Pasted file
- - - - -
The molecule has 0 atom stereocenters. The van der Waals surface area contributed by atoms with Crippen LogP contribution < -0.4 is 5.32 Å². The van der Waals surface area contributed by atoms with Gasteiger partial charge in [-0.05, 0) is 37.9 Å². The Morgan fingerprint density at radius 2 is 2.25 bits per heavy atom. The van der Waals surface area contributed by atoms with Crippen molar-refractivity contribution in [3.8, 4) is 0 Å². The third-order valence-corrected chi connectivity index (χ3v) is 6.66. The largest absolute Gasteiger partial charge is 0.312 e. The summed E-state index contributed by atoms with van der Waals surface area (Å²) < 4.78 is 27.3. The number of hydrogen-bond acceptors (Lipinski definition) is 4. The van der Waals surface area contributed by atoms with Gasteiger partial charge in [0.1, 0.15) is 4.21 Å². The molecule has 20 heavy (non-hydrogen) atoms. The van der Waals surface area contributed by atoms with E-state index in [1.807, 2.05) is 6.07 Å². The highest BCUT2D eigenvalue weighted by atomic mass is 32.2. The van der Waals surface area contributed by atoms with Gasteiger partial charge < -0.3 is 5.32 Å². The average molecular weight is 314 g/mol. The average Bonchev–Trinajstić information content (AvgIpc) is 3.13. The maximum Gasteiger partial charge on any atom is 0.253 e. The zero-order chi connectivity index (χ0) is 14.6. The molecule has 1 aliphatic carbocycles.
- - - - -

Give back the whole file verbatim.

The molecule has 0 atom stereocenters. The van der Waals surface area contributed by atoms with Crippen LogP contribution < -0.4 is 5.32 Å². The van der Waals surface area contributed by atoms with Gasteiger partial charge in [-0.05, 0) is 37.9 Å². The Morgan fingerprint density at radius 2 is 2.25 bits per heavy atom. The van der Waals surface area contributed by atoms with Crippen molar-refractivity contribution in [3.8, 4) is 0 Å². The third-order valence-corrected chi connectivity index (χ3v) is 6.66. The largest absolute Gasteiger partial charge is 0.312 e. The summed E-state index contributed by atoms with van der Waals surface area (Å²) < 4.78 is 27.3. The number of hydrogen-bond acceptors (Lipinski definition) is 4. The van der Waals surface area contributed by atoms with Gasteiger partial charge in [0.1, 0.15) is 4.21 Å². The molecule has 20 heavy (non-hydrogen) atoms. The van der Waals surface area contributed by atoms with E-state index in [1.807, 2.05) is 6.07 Å². The highest BCUT2D eigenvalue weighted by atomic mass is 32.2. The van der Waals surface area contributed by atoms with Gasteiger partial charge < -0.3 is 5.32 Å². The average molecular weight is 314 g/mol. The average Bonchev–Trinajstić information content (AvgIpc) is 3.13. The maximum Gasteiger partial charge on any atom is 0.253 e. The zero-order chi connectivity index (χ0) is 14.6. The molecule has 1 aliphatic carbocycles.